PINK PILL DREAMS • by Rachel Printy

“Emma, no!” she gasped, her own voice awakening her. Not again. Usually the Ambien knocked her out enough to escape this recurring nightmare, but tonight her sister had invaded even her pink pill dreams.

Avery pulled off her eye mask and stared at the angry red numbers of her digital alarm clock. Two in the morning. She had to be at work in five hours. “Damn it,” she sighed as she struggled to untangle her legs from the sheets and step out of bed. After yanking open the door of her walk-in closet, she flipped on the light and rooted around the top shelf until she grasped the right bottle.

“Thank God for Ambien,” she said, fumbling to open the childproof cap. It took longer than usual, but soon she held one of the small, salmon-colored pills in her palm. She debated going to the kitchen for water, but decided it wasn’t worth the effort. Besides, she had dry-swallowed much bigger pills than this. Tossing it into her mouth, she caught her reflection in the full-length mirror hanging in the back of the closet.

Her eyes were frightening. Mascara lay smudged beneath thin slits of white sclera and pinpoint pupils. How those eyes stared back at her, so accusing. Before tonight she’d made it a week without popping a sleeping pill. Now she was on her second.

Avery covered her stomach with her free hand as she stood there in her underwear, ribs poking through her skin. She looked sickly these days, was pushing herself too hard again. High school valedictorian, sorority chapter president, now a lawyer in one of the top litigation firms in NYC—it still wasn’t good enough. No matter how much she accomplished, she’d never be able to make up for the death of her sister in her family’s eyes. Her breath caught in her chest as the memory of that night came flooding back to her.

Two-year-old Emma in the living room, giggling as she banged her favorite wooden blocks together.  Avery, ten years older, was annoyed her parents had made her stay home to babysit as they dined out with friends. She’d been sitting with Emma on their carpeted floor, half-paying attention to her, half-eyeing the MTV video playing in the background. The phone rang in the kitchen and she’d left her alone for a minute as she went to answer it. The latest rap song was still blaring on the TV when she returned. Perhaps that was why she’d never heard the splash, or the cries Emma had surely made before her tiny body sank down into the depths of their pool. Avery had forgotten about the open patio doors. It had been warm and sticky in the house that night, and she’d unfastened them hoping to let in the cool outside breeze. Hadn’t her mother warned her multiple times against doing that very thing?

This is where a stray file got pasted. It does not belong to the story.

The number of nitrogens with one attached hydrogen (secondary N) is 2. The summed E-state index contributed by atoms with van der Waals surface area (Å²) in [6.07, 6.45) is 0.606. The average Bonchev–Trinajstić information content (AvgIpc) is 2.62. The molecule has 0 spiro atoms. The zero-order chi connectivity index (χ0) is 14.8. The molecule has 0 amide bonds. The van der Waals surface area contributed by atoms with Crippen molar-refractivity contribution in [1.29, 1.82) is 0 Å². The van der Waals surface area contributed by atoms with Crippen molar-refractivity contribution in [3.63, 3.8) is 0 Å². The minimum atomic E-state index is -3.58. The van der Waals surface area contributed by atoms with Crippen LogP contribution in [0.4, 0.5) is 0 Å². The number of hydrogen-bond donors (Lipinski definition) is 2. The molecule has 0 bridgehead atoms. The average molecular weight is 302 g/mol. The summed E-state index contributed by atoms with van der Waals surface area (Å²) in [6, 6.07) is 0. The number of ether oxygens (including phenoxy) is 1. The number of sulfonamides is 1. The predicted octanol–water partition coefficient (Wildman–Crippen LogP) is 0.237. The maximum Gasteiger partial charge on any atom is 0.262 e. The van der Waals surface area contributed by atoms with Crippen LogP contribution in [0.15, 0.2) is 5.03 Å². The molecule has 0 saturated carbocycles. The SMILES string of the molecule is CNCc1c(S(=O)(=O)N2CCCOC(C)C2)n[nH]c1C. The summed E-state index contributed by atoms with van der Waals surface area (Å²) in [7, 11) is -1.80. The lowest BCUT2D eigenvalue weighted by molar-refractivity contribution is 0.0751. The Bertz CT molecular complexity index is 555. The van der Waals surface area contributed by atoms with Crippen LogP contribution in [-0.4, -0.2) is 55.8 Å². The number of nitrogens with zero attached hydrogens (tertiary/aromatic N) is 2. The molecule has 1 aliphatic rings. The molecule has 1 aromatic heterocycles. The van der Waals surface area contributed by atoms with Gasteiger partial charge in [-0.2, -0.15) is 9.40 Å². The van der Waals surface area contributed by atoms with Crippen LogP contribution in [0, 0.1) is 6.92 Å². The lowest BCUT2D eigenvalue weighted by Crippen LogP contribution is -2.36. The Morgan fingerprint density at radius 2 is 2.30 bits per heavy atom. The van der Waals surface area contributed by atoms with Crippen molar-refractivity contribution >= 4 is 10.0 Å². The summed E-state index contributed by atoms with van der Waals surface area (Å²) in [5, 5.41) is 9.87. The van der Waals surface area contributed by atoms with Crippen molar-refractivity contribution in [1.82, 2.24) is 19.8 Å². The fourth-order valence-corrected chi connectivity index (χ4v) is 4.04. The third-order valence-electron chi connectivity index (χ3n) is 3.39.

Avery’s heart was pounding as it always did when she thought about her sister. She realized she was clutching the pill bottle so tight her knuckles had lost their color. On a sudden impulse she threw the bottle’s contents at her reflection. An explosive pink cloud surrounded her, and then was gone. As the pills hit the hardwood floor, some bouncing a little, some rolling away, she remembered the time her grandmother’s pearl necklace broke one Thanksgiving dinner. That had been five, maybe six years ago, when she still spoke with her family.